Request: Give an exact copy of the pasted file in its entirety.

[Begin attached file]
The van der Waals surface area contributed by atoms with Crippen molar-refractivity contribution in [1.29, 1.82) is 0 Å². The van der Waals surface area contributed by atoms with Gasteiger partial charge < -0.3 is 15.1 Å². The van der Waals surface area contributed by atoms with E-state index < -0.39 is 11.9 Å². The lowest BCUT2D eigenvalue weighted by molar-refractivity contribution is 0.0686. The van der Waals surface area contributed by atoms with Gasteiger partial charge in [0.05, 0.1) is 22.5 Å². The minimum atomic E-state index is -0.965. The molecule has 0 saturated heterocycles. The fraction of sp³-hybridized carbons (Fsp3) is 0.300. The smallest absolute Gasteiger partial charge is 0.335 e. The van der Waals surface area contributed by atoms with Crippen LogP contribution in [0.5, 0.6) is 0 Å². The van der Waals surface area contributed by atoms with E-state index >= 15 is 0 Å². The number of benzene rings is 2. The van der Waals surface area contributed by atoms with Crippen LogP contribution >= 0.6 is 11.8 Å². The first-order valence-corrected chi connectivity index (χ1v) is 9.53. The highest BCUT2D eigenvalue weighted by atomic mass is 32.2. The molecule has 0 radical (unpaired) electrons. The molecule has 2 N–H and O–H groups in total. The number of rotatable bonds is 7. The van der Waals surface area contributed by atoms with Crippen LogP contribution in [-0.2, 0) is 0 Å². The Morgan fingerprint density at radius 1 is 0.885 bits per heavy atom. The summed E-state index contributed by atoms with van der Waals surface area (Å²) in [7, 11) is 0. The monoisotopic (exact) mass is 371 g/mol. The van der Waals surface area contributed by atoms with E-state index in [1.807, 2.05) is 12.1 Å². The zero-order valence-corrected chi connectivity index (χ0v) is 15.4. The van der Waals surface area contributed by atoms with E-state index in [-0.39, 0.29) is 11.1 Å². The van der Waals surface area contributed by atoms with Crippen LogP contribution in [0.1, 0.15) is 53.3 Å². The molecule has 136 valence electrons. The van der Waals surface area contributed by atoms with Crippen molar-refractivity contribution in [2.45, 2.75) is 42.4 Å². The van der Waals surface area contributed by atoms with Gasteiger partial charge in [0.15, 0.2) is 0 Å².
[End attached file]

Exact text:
The van der Waals surface area contributed by atoms with Crippen molar-refractivity contribution in [1.29, 1.82) is 0 Å². The van der Waals surface area contributed by atoms with Gasteiger partial charge < -0.3 is 15.1 Å². The van der Waals surface area contributed by atoms with E-state index < -0.39 is 11.9 Å². The lowest BCUT2D eigenvalue weighted by molar-refractivity contribution is 0.0686. The van der Waals surface area contributed by atoms with Gasteiger partial charge in [0.05, 0.1) is 22.5 Å². The minimum atomic E-state index is -0.965. The molecule has 0 saturated heterocycles. The fraction of sp³-hybridized carbons (Fsp3) is 0.300. The smallest absolute Gasteiger partial charge is 0.335 e. The van der Waals surface area contributed by atoms with Crippen LogP contribution in [0.5, 0.6) is 0 Å². The van der Waals surface area contributed by atoms with E-state index >= 15 is 0 Å². The number of benzene rings is 2. The van der Waals surface area contributed by atoms with Crippen LogP contribution >= 0.6 is 11.8 Å². The first-order valence-corrected chi connectivity index (χ1v) is 9.53. The highest BCUT2D eigenvalue weighted by atomic mass is 32.2. The molecule has 0 radical (unpaired) electrons. The molecule has 2 N–H and O–H groups in total. The number of rotatable bonds is 7. The van der Waals surface area contributed by atoms with Crippen LogP contribution in [-0.2, 0) is 0 Å². The Morgan fingerprint density at radius 1 is 0.885 bits per heavy atom. The summed E-state index contributed by atoms with van der Waals surface area (Å²) in [7, 11) is 0. The monoisotopic (exact) mass is 371 g/mol. The van der Waals surface area contributed by atoms with E-state index in [1.807, 2.05) is 12.1 Å². The zero-order valence-corrected chi connectivity index (χ0v) is 15.4. The van der Waals surface area contributed by atoms with E-state index in [-0.39, 0.29) is 11.1 Å². The van der Waals surface area contributed by atoms with Crippen LogP contribution in [0.1, 0.15) is 53.3 Å². The molecule has 136 valence electrons. The van der Waals surface area contributed by atoms with Crippen molar-refractivity contribution in [2.45, 2.75) is 42.4 Å². The van der Waals surface area contributed by atoms with Gasteiger partial charge in [0.15, 0.2) is 0 Å².